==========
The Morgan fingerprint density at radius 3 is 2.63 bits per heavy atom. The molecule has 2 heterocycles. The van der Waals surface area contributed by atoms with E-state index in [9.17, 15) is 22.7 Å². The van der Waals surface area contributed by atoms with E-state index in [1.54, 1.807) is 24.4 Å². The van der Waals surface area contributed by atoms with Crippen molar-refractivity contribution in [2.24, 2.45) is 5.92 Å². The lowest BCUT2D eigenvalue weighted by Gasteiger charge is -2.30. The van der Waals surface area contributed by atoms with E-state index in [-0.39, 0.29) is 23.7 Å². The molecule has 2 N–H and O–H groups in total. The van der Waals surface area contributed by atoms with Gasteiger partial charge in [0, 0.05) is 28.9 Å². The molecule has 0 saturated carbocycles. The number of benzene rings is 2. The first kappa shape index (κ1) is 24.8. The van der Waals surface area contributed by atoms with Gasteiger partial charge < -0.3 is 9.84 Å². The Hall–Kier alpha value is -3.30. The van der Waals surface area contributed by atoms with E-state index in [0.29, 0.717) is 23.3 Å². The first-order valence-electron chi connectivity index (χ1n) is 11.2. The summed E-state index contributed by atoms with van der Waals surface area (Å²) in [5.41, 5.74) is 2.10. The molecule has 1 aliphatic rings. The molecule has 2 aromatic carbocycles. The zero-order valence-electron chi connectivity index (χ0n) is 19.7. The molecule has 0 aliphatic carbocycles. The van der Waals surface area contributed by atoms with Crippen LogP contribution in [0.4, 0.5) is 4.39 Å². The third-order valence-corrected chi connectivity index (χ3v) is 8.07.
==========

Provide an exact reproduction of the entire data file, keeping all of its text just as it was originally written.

The Morgan fingerprint density at radius 3 is 2.63 bits per heavy atom. The molecule has 2 heterocycles. The van der Waals surface area contributed by atoms with E-state index in [9.17, 15) is 22.7 Å². The van der Waals surface area contributed by atoms with E-state index in [1.54, 1.807) is 24.4 Å². The van der Waals surface area contributed by atoms with Crippen molar-refractivity contribution in [2.24, 2.45) is 5.92 Å². The lowest BCUT2D eigenvalue weighted by Gasteiger charge is -2.30. The van der Waals surface area contributed by atoms with E-state index in [-0.39, 0.29) is 23.7 Å². The molecule has 2 N–H and O–H groups in total. The van der Waals surface area contributed by atoms with Gasteiger partial charge in [0, 0.05) is 28.9 Å². The molecule has 0 saturated carbocycles. The number of benzene rings is 2. The first kappa shape index (κ1) is 24.8. The van der Waals surface area contributed by atoms with Gasteiger partial charge < -0.3 is 9.84 Å². The Hall–Kier alpha value is -3.30. The van der Waals surface area contributed by atoms with E-state index in [0.29, 0.717) is 23.3 Å². The first-order valence-electron chi connectivity index (χ1n) is 11.2. The summed E-state index contributed by atoms with van der Waals surface area (Å²) in [5.41, 5.74) is 2.10. The molecule has 1 aliphatic rings. The molecule has 2 aromatic carbocycles. The zero-order valence-electron chi connectivity index (χ0n) is 19.7. The molecule has 0 aliphatic carbocycles. The van der Waals surface area contributed by atoms with Crippen LogP contribution in [0.4, 0.5) is 4.39 Å². The third-order valence-corrected chi connectivity index (χ3v) is 8.07.